Double Bass Care Guidelines

22 Mar
March 22, 2012

Glue

First though, a few words about the sticky subject of glue. The traditional glue that is used to glue basses (and all other violin family instruments) together is called granular hide glue. It is derived from the hides, hoofs and sinews of livestock, usually cow or sheep.  It is a glue of antiquity and by today’s standards is still amazing in strength. It is what we still use to glue and repair just about everything in the bass. The user buys it in its dry form; dry honey colored granules. It is reconstituted with water and heated to about 140° F. In its cool state it has the same consistency as stiff Jello gelatin because it basically is Jello! Jello and other gelatins are made out of pretty much the same thing (yum!) but are a little more refined and are food grade. In fact you can use plain Knox gelatine mix as a substitute for hide glue in a pinch. So now we know that this stuff is basically a meat product and not surprisingly it has about the same shelf life as meat (the dry granular form lasts indefinitely just as long as it’s kept dry). When you go to the hardware store to repair an open seam on your bass and you see that bottle of liquid hide glue, you say, “aha, there’s what I need.” But don’t be fooled. Although that is a hide glue, it is laced with preservatives and stabilizers to keep it from deteriorating. We have nothing against the folks who make Franklin Liquid Hide Glue, Titebond  or their other fine products but this is not what you should use on your bass for a long term fix.

There are other glues that manage to find their way in the construction and repair of musical instruments, including aliphatic resin glue (yellow wood glue), epoxy resin, urea-formaldehyde (plywood) glue, the contentious cyanoacrylate glue and a few other modern wonders but the home user need not concern themselves with those. No matter what you’re trying to glue, granular hide is the only glue to use with no fear of screwing something up. This is thanks in part to the fact that it’s water soluble and is therefore easily removed. This is the glue we primarily  use here at the shop.  Edit – we have recently started experimenting a bit with fish glue.  This animal based glue is similar to hide glue in many respects but has a much longer “open” time and may be more user friendly for people who are reluctant to deal with the hassle of using hot hide hide.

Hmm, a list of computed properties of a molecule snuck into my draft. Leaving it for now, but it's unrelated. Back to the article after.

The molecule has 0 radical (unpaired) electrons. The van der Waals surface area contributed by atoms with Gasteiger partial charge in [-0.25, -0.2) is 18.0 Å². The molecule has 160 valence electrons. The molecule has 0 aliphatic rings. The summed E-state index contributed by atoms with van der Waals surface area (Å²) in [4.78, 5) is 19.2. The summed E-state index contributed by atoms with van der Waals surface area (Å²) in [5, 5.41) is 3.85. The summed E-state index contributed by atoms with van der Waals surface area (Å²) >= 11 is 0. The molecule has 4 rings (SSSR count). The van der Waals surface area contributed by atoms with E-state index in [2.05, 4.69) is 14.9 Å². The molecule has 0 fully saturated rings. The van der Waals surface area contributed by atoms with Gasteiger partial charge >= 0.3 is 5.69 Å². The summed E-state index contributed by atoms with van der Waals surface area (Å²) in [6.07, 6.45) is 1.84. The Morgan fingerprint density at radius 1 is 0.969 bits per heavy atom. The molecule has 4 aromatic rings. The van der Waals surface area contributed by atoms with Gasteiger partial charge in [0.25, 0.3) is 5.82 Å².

Okay, now back to care guidelines:

Open seams

Generally a seam will open due to changes in humidity, temperature, weak or incorrect glue, or physical impact. You should check seams periodically, especially during seasonal weather changes. An open seam may not always be obvious. You shouldn’t let an open seam sit around too long. Get it fixed sooner than later. VERY IMPORTANT: If you take it upon yourself to repair it, NEVER use anything but granular hide glue. In case you missed it, read about glues at the top of this page.

Cracks on top, back and ribs

These should be repaired as soon as possible by a luthier. The longer they’re left unrepaired, the more difficult it may be to realign the crack.

Fallen sound post

Loosen strings right away! (even if you’re in the middle of a gig!) Failure to due so may result in severe damage to the instrument. Have the soundpost set by your luthier.

Loose neck

If you bang the neck handling the instrument, you may have loosened it. Once the neck is loose, it’s more vulnerable to loosening further, even to the point where it may break free. To check for a loose neck, loosen strings and try moving the neck side to side and back and forth. If the neck is loose, you will notice movement where the neck attaches to the body. Even more critical is the joint between the back of the neck heel and the button. If the button is partially or fully separated from the neck heel or appears to be damaged in any other way, it must be repaired as soon as possible.

Changing strings